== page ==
(In the perspective of Madame Reine Audu)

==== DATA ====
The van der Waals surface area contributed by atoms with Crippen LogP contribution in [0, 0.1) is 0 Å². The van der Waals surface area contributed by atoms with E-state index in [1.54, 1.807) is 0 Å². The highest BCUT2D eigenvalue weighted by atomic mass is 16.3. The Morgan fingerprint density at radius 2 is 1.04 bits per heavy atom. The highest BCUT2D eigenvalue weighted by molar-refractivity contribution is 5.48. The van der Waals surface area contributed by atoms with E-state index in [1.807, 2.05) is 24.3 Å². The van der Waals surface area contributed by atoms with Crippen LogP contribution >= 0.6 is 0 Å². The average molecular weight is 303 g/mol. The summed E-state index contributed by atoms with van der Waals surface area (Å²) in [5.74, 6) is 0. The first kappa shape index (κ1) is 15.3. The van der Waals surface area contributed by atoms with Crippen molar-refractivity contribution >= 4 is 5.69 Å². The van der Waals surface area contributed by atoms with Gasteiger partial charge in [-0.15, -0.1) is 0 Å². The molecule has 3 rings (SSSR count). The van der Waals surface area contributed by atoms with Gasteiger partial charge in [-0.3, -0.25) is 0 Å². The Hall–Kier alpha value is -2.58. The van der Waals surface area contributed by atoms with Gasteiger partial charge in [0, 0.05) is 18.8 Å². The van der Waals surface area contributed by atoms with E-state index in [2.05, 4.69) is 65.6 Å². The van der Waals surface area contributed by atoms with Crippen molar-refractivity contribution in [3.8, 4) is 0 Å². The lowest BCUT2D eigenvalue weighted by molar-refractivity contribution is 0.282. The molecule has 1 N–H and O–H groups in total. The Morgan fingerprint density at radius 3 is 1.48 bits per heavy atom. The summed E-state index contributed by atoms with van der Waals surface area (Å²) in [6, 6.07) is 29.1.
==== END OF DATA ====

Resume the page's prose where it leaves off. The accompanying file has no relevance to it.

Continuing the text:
It is the 6th of November 1789. My march was successful. The king never implemented, or even responded to the suggestions I put in the letter I wrote to him. There are no women allowed in his conventions, so I had to send the message directly. It was just me and a bunch of other women to start. We had demands, and we wanted to see the king. Over the two days it took to march to the palace of Versailles, we were joined by hundreds if not thousands of people, effectively becoming an unruly mob eager for blood if our plights were not heard. We reached the golden gates full of anger and vice. The guards were intent to stop us from reaching the king, so we killed them. That got the kings attention and he ran out in a huff about not killing anyone, and said he would listen and in act all of our demands. Satisfied that the king had finally heard us, and worried about possible reinforcements (I didn’t want that maniac with the grapeshot showing up) we decided to head home, and waited for the changes to happen. Two months later, we were still waiting. The king had played us for fools, and now we were angrier than ever. We were collectively looking for a target for our aggressions, and we all seemed to settle on the prison-fortress of Bastille. Not only was it close and easy to burn, it also had lots of weapons in it. The staffs, even though they were Swiss Guard, were critically short and they would be unable to defend a mass invasion from a mob of our size. We were able to force our way in and smash into the grounds, liberating many weapons and “freeing” some “political” prisoners. It was just moral justification for the crimes we committed. The prison burned, and with it the chances of peace between the Royalty and the Third Estate. Nothing will ever be the same again.